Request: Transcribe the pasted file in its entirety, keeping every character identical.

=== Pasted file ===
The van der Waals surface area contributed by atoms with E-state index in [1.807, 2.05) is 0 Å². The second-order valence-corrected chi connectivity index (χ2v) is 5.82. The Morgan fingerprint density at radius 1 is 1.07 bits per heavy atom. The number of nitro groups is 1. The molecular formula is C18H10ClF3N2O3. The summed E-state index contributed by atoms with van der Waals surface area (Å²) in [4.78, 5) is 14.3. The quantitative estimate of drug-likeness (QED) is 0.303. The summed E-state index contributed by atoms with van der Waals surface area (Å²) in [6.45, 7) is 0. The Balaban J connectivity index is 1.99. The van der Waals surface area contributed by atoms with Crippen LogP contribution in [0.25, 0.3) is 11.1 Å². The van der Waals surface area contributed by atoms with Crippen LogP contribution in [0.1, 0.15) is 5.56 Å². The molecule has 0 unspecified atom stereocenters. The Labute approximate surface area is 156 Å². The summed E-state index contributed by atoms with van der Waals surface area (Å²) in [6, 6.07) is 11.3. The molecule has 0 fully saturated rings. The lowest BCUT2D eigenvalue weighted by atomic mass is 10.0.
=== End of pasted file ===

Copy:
The van der Waals surface area contributed by atoms with E-state index in [1.807, 2.05) is 0 Å². The second-order valence-corrected chi connectivity index (χ2v) is 5.82. The Morgan fingerprint density at radius 1 is 1.07 bits per heavy atom. The number of nitro groups is 1. The molecular formula is C18H10ClF3N2O3. The summed E-state index contributed by atoms with van der Waals surface area (Å²) in [4.78, 5) is 14.3. The quantitative estimate of drug-likeness (QED) is 0.303. The summed E-state index contributed by atoms with van der Waals surface area (Å²) in [6.45, 7) is 0. The Balaban J connectivity index is 1.99. The van der Waals surface area contributed by atoms with Crippen LogP contribution in [0.25, 0.3) is 11.1 Å². The van der Waals surface area contributed by atoms with Crippen LogP contribution in [0.1, 0.15) is 5.56 Å². The molecule has 0 unspecified atom stereocenters. The Labute approximate surface area is 156 Å². The summed E-state index contributed by atoms with van der Waals surface area (Å²) in [6, 6.07) is 11.3. The molecule has 0 fully saturated rings. The lowest BCUT2D eigenvalue weighted by atomic mass is 10.0.